Risk, Insurance and Wages in General Equilibrium
We estimate the general-equilibrium labor market effects of a large-scale randomized intervention in which we designed and marketed a rainfall index insurance product across three states in India. Marketing agricultural insurance to both cultivators and to agricultural wage laborers allows us to test a general-equilibrium model of wage determination in settings where households supplying labor and households hiring labor face weather risk. Consistent with theoretical predictions, we find that both labor demand and equilibrium wages become more rainfall sensitive when cultivators are offered rainfall insurance, because insurance induces cultivators to switch to riskier, higher-yield production methods. The same insurance contract offered to agricultural laborers smoothes wages across rainfall states by inducing changes in labor supply. Policy simulations based on our estimates suggest that selling insurance only to land-owning cultivators and precluding the landless from the insurance market (which is the current regulatory practice in India and other developing countries), makes wage laborers worse off relative to a situation where insurance does not exist at all.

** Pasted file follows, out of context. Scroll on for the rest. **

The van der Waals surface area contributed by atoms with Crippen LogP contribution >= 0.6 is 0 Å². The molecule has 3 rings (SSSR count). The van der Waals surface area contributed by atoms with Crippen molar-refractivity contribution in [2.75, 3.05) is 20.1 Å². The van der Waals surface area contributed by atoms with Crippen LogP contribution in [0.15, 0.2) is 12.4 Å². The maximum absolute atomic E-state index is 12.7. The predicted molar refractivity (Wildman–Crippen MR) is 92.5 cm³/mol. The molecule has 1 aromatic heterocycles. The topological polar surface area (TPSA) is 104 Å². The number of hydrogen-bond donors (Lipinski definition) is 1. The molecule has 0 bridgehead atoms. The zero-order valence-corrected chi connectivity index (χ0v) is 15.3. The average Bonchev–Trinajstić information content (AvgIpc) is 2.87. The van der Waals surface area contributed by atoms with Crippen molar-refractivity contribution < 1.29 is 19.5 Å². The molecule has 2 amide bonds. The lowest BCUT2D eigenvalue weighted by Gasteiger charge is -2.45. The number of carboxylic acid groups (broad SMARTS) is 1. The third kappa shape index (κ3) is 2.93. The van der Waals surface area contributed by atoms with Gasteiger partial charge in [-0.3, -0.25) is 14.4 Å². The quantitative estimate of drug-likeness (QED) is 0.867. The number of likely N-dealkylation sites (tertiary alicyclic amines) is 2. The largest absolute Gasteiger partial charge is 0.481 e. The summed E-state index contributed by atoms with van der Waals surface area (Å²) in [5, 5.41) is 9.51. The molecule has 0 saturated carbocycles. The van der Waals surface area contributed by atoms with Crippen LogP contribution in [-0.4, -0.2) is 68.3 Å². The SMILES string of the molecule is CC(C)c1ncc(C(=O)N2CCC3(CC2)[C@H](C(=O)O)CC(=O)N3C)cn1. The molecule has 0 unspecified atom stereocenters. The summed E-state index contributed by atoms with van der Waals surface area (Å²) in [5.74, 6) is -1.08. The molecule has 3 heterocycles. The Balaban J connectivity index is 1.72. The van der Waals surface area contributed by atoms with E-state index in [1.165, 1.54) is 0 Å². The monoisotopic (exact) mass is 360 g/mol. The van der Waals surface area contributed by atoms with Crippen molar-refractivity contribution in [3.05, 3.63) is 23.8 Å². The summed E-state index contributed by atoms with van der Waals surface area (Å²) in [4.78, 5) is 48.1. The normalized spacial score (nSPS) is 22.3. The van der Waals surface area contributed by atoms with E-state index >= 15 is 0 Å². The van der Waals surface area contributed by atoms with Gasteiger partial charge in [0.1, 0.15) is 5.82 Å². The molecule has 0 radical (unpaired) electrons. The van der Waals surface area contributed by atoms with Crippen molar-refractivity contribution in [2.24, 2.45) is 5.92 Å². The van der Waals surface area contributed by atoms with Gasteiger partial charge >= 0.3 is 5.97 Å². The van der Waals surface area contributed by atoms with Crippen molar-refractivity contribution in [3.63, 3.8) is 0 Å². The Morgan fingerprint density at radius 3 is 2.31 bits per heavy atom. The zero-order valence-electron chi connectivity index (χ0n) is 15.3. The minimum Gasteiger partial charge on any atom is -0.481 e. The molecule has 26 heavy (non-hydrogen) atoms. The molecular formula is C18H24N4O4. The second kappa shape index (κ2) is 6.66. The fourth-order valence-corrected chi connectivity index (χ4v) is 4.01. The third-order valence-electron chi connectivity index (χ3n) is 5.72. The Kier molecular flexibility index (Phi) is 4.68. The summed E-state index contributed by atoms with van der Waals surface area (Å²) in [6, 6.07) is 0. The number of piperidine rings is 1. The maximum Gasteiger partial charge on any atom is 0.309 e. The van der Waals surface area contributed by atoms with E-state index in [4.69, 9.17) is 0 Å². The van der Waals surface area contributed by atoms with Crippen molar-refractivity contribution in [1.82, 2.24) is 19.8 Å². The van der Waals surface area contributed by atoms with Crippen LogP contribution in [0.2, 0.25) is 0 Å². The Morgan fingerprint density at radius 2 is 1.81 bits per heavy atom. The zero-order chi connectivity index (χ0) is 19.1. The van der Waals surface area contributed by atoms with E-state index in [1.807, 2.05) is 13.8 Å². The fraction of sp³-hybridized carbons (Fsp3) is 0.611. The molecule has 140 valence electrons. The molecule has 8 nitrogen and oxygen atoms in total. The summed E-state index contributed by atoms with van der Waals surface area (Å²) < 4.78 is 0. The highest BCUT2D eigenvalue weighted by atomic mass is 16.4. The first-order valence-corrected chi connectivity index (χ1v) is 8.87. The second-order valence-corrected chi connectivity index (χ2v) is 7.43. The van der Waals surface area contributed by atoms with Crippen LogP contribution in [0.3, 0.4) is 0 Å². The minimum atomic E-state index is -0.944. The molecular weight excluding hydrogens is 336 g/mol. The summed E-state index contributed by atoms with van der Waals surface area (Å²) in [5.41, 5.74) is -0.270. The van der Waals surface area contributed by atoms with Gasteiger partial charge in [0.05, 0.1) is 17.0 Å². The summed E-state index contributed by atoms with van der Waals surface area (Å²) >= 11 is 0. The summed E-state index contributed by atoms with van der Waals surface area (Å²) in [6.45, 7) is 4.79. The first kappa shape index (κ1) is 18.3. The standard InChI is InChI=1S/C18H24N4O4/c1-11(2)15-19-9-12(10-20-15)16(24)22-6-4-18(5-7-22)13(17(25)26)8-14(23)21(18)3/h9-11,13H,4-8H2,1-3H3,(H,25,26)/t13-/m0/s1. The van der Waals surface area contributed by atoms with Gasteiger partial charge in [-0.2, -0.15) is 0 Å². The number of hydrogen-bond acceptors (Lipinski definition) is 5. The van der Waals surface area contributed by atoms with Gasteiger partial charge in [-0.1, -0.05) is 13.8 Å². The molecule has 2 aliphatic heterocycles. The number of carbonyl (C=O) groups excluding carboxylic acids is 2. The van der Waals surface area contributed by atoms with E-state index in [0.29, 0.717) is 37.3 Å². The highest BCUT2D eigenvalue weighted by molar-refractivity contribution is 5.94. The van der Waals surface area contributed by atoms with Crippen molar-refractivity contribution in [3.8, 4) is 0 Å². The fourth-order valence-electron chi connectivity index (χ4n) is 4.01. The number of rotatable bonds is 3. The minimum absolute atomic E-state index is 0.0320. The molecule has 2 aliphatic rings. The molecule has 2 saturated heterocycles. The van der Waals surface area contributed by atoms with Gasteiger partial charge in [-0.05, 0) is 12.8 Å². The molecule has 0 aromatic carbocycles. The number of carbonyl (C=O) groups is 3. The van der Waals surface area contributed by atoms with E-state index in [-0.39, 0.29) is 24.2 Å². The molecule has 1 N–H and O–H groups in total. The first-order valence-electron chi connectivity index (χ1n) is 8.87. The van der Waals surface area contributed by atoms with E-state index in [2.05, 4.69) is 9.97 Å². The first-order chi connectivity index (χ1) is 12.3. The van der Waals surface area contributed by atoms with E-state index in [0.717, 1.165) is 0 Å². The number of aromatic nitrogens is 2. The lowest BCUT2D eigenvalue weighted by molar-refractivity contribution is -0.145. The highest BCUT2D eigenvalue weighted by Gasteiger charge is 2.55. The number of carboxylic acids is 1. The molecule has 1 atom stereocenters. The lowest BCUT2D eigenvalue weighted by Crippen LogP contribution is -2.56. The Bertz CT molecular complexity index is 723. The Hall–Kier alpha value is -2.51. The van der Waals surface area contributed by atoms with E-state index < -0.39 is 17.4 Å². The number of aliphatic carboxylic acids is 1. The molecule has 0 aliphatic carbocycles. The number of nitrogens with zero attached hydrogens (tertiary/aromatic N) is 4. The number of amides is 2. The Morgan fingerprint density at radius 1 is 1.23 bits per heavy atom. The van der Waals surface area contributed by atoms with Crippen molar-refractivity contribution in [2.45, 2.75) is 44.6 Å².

We thank USAID/BASIS at UC-Davis, the DFID/LSE/Oxford International Growth Centre, and the Macmillan Center at Yale University for financial support. We thank the Centre for Microfinance at IFMR (Chennai, India), Hari Nagarajan at the National Council of Applied Economic Research (Delhi, India), and the Agricultural Insurance Company of India, Lombard (especially Mr. Kolli Rao) for their collaboration in fieldwork and program implementation. Lisa Nestor managed all aspects of the fieldwork extremely well. Laura Feeney provided excellent research assistance. Michael Carter, Judy Chevalier, Seema Jayachandran, Juanjuan Zhang and seminar participants at the UC-Davis BASIS Workshop, Yale University China and India Customer Insights Conference, Vanderbilt University, 2013 Arizona State Conference on Development of Human Capital, and 2013 HKUST Conference on Human Resources and Economic Development provided valuable comments. The views expressed herein are those of the authors and do not necessarily reflect the views of the National Bureau of Economic Research.